Posted by Dawn Marie Bailey
Much has been discussed about the value of tomorrow’s leaders learning about the Baldrige Criteria for Performance Excellence while still in school. As an example, I remember listening to a presentation by Bruce Kintz, president of Concordia Publishing House, a 2011 Baldrige Award recipient, about how he remembered that the Baldrige Criteria were part of his leadership training when he came to the struggling publish house; as a new president, he implemented the Baldrige Criteria and turned the organization’s future around.
Over time, the Baldrige community has worked hard to plant the seeds of Baldrige in academia through dedicated professors with Baldrige examiner experience, presentations, participation at conferences (in fact, my colleague recently staffed a Baldrige booth at the Accreditation Council for Business Schools and Programs conference), LinkedIn groups, and meetings with deans and professors, among other initiatives. But like anything today, more brand name awareness, more education, and more proof of outcomes are always needed.
As students are one of the largest groups that contact the Baldrige Program’s customer service line, we recently developed a “Criteria 101” document (found on the Baldrige website’s home page under Popular Links) that specifically answers their what, how, why, and where questions in simple language.
We’ve also been reaching out to professors, as time allows, to ask how and why they teach the Criteria and what the Baldrige Program might provide to support them. We’ve learned that professors who teach the Criteria, most often
- use them as a management and/or self-assessment tool, often asking students to assess a Baldrige case study or their own organizations (either dreamed up or real)
- start with the Organizational Profile and then ask students to develop strategy and deployment, with objectives and metrics, until they can build an organizational system and understand its complexities and needs for alignment
- review Baldrige case studies (including scorebooks) from a variety of sectors, as well as actual Baldrige Award recipients’ application summaries and profiles
- practice the Baldrige approach-deployment-learning-integration (ADLI) and levels-trends-comparisons-integration (LeTCI) approaches, and then ask students to offer organizational improvement suggestions
- view Baldrige multimedia on YouTube and flickr
- use Baldrige self-assessment tools such as Are We Make Progress? and easyInsight: Take a First Step Toward a Baldrige Self-Assessment
- focus on the Criteria’s Core Values as the basis for an assessment project, requiring students to extract the relevant themes from the Core Value descriptions and use them as a basis for assessing their own organizations
- help students to realize a performance excellence initiative for their own organizations
According to Ferris State University professor Dr. Anita Fagerman, a current examiner for Baldrige-based Michigan Performance Excellence, there is great value for students in learning about the Baldrige Criteria: “The Criteria are so important to assessing an organization to determine where you’re at and where you want to be. . . . [Use of the Baldrige Criteria] is all encompassing, cross-cutting. It keeps an eye on the money at the same time as addressing business concepts.” She added that teaching the Organizational Profile yields some of the best insights from students.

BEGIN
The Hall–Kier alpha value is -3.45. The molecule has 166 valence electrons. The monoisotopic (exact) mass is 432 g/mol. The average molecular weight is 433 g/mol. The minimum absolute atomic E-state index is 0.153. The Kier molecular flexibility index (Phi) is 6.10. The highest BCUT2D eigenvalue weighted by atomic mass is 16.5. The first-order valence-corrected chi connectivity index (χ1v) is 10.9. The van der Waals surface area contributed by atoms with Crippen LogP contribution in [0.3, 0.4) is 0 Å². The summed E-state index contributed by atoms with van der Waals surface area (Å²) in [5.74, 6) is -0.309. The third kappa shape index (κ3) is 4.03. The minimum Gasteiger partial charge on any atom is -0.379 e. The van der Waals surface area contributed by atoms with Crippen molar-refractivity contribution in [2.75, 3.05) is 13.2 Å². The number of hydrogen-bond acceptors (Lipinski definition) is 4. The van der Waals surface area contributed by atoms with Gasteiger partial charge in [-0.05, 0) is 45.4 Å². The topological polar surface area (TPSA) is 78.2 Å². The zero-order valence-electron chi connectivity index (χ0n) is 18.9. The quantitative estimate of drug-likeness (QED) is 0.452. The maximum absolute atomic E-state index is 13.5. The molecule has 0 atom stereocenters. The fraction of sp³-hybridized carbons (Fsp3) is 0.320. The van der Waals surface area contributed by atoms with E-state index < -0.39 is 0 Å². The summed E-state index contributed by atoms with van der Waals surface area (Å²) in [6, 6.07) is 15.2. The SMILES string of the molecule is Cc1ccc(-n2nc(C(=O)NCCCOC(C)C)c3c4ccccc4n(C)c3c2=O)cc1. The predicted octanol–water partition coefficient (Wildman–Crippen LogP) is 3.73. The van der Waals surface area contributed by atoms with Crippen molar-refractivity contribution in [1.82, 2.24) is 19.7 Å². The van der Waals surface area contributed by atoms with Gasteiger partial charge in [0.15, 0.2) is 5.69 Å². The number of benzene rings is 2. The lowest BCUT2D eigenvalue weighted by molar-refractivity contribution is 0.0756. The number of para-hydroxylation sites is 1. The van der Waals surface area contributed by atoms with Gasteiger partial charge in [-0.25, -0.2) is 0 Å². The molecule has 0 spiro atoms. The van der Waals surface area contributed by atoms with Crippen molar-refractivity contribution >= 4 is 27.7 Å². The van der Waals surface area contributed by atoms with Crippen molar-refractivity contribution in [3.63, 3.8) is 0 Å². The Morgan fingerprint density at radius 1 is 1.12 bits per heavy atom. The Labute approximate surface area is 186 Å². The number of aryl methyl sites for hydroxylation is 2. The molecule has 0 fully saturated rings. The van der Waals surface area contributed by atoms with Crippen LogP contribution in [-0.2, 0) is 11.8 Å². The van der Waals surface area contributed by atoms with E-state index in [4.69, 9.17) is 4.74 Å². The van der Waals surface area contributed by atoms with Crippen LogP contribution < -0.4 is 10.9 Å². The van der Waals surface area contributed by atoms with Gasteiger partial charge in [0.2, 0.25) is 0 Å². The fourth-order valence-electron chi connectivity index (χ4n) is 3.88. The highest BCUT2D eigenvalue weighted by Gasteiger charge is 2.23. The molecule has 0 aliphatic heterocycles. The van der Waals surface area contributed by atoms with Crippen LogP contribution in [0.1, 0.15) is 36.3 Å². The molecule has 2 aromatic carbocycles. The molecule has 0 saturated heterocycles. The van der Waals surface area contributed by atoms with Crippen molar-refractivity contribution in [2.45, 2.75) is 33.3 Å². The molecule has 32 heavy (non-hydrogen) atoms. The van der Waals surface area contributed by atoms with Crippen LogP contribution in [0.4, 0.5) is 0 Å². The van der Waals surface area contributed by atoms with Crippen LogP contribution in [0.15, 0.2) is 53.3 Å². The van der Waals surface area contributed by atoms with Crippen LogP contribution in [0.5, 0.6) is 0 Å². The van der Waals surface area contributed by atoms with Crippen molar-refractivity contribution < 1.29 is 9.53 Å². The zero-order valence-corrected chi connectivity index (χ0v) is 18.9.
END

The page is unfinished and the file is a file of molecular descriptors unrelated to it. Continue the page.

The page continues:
Dr. Britt Watwood, who teaches an online interdisciplinary doctorate program on leadership at Creighton University and who is a former examiner and judge for the Baldrige-based Georgia Oglethorpe Award, said, “What always impressed me about Baldrige is not that it tells you how to do quality but asks you the right questions that drive the thinking that leaders need. Quality is just the lens that helps leaders become better. I can think of no better lens for leadership than Baldrige.”
He added, “I would continue to use the Criteria for leadership questions about quality . . . because the Criteria are well thought through, and the systemic approach is what really grabs the students’ attention.”
Dr. Jim Evans, a professor at the Carl H. Lindner College of Business at the University of Cincinnati and former Baldrige judge and examiner, has collected reflections from his masters’ of health administration students on learning about Baldrige:
It is my personal goal to attempt to receive the Baldrige Award, whether as a CEO or merely as a person working for a company attempting to improve itself through the Baldrige process.
I anticipate that my in-depth training in the Baldrige process . . . will be a real asset to me and as well as my organization as we begin our own journey toward excellence.
The last page of the “Criteria 101” document contains information that deans and professors who may not have looked at the Criteria for years—even decades—may find of interest. In fact, these links were recently shared with a dean at the Yale School of Business who said he felt that his colleagues’ knowledge on Baldrige should be refreshed.
So, please help in planting and sowing the seeds of Baldrige with tomorrow’s leaders. Feel free to share the “Criteria 101” document with professors in higher education in your area, and we will keep sharing, too. And if you teach Baldrige or can share pearls of wisdom on how to encourage deans and other professors to take a second look at the Criteria, please share!